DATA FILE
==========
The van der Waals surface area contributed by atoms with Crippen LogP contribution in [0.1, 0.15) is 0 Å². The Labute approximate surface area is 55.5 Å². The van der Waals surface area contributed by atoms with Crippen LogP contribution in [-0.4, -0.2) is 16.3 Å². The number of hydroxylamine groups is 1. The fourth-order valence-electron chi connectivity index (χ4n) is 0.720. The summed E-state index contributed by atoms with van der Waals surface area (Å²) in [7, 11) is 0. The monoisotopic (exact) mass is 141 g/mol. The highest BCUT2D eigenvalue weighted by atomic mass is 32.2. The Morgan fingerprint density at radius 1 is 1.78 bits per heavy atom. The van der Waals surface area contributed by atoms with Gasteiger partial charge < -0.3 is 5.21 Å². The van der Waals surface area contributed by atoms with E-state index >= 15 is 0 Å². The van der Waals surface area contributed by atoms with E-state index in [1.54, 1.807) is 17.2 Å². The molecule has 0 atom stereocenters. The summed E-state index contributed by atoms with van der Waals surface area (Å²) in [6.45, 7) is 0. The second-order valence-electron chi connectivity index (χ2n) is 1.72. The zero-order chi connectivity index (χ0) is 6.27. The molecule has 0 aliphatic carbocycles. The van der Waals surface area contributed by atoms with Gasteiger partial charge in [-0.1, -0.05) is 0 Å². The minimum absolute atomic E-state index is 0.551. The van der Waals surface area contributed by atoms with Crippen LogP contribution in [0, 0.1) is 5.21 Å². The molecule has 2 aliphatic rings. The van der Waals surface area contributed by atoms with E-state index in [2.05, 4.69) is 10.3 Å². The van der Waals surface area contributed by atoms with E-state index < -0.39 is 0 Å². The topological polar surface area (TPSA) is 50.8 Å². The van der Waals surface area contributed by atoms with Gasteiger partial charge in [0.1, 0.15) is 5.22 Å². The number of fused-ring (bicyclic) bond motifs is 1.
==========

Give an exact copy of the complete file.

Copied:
The van der Waals surface area contributed by atoms with Crippen LogP contribution in [0.1, 0.15) is 0 Å². The Labute approximate surface area is 55.5 Å². The van der Waals surface area contributed by atoms with Crippen LogP contribution in [-0.4, -0.2) is 16.3 Å². The number of hydroxylamine groups is 1. The fourth-order valence-electron chi connectivity index (χ4n) is 0.720. The summed E-state index contributed by atoms with van der Waals surface area (Å²) in [7, 11) is 0. The monoisotopic (exact) mass is 141 g/mol. The highest BCUT2D eigenvalue weighted by atomic mass is 32.2. The Morgan fingerprint density at radius 1 is 1.78 bits per heavy atom. The van der Waals surface area contributed by atoms with Gasteiger partial charge < -0.3 is 5.21 Å². The van der Waals surface area contributed by atoms with E-state index >= 15 is 0 Å². The van der Waals surface area contributed by atoms with E-state index in [1.54, 1.807) is 17.2 Å². The molecule has 0 atom stereocenters. The summed E-state index contributed by atoms with van der Waals surface area (Å²) in [6.45, 7) is 0. The second-order valence-electron chi connectivity index (χ2n) is 1.72. The zero-order chi connectivity index (χ0) is 6.27. The molecule has 0 aliphatic carbocycles. The van der Waals surface area contributed by atoms with Gasteiger partial charge in [-0.1, -0.05) is 0 Å². The minimum absolute atomic E-state index is 0.551. The van der Waals surface area contributed by atoms with Crippen LogP contribution in [0, 0.1) is 5.21 Å². The molecule has 2 aliphatic rings. The van der Waals surface area contributed by atoms with E-state index in [2.05, 4.69) is 10.3 Å². The van der Waals surface area contributed by atoms with E-state index < -0.39 is 0 Å². The topological polar surface area (TPSA) is 50.8 Å². The van der Waals surface area contributed by atoms with Gasteiger partial charge in [0.1, 0.15) is 5.22 Å². The number of fused-ring (bicyclic) bond motifs is 1.